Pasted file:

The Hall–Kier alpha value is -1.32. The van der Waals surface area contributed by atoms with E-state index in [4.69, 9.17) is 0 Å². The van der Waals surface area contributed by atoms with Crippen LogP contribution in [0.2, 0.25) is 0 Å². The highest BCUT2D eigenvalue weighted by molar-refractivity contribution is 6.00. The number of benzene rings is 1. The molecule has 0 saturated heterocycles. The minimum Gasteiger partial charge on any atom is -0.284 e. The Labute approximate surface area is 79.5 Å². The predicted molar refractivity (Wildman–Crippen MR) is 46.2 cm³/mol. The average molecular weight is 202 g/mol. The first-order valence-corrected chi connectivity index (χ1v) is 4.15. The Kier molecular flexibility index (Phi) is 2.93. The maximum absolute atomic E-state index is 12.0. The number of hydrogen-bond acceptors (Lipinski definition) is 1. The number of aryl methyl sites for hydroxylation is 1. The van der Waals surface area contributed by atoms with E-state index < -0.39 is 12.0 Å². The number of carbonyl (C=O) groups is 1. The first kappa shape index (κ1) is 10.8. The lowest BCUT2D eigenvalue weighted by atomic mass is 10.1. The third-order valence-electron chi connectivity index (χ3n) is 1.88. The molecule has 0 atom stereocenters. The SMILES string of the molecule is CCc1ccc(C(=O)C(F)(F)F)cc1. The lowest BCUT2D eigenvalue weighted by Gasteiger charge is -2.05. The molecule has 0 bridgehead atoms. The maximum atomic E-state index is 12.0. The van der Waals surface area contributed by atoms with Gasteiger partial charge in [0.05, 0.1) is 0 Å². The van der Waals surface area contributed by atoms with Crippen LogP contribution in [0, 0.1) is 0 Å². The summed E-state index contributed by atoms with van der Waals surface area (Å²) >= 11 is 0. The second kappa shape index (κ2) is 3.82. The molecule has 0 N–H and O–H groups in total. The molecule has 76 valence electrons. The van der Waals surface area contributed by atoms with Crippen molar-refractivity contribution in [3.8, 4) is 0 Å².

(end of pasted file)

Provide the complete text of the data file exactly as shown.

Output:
The Hall–Kier alpha value is -1.32. The van der Waals surface area contributed by atoms with E-state index in [4.69, 9.17) is 0 Å². The van der Waals surface area contributed by atoms with Crippen LogP contribution in [0.2, 0.25) is 0 Å². The highest BCUT2D eigenvalue weighted by molar-refractivity contribution is 6.00. The number of benzene rings is 1. The molecule has 0 saturated heterocycles. The minimum Gasteiger partial charge on any atom is -0.284 e. The Labute approximate surface area is 79.5 Å². The predicted molar refractivity (Wildman–Crippen MR) is 46.2 cm³/mol. The average molecular weight is 202 g/mol. The first-order valence-corrected chi connectivity index (χ1v) is 4.15. The Kier molecular flexibility index (Phi) is 2.93. The maximum absolute atomic E-state index is 12.0. The number of hydrogen-bond acceptors (Lipinski definition) is 1. The number of aryl methyl sites for hydroxylation is 1. The van der Waals surface area contributed by atoms with E-state index < -0.39 is 12.0 Å². The number of carbonyl (C=O) groups is 1. The first kappa shape index (κ1) is 10.8. The lowest BCUT2D eigenvalue weighted by atomic mass is 10.1. The third-order valence-electron chi connectivity index (χ3n) is 1.88. The molecule has 0 atom stereocenters. The SMILES string of the molecule is CCc1ccc(C(=O)C(F)(F)F)cc1. The lowest BCUT2D eigenvalue weighted by Gasteiger charge is -2.05. The molecule has 0 bridgehead atoms. The maximum atomic E-state index is 12.0. The van der Waals surface area contributed by atoms with Gasteiger partial charge in [0.05, 0.1) is 0 Å². The van der Waals surface area contributed by atoms with Crippen LogP contribution in [0, 0.1) is 0 Å². The summed E-state index contributed by atoms with van der Waals surface area (Å²) >= 11 is 0. The second kappa shape index (κ2) is 3.82. The molecule has 0 N–H and O–H groups in total. The molecule has 76 valence electrons. The van der Waals surface area contributed by atoms with Crippen molar-refractivity contribution in [3.8, 4) is 0 Å².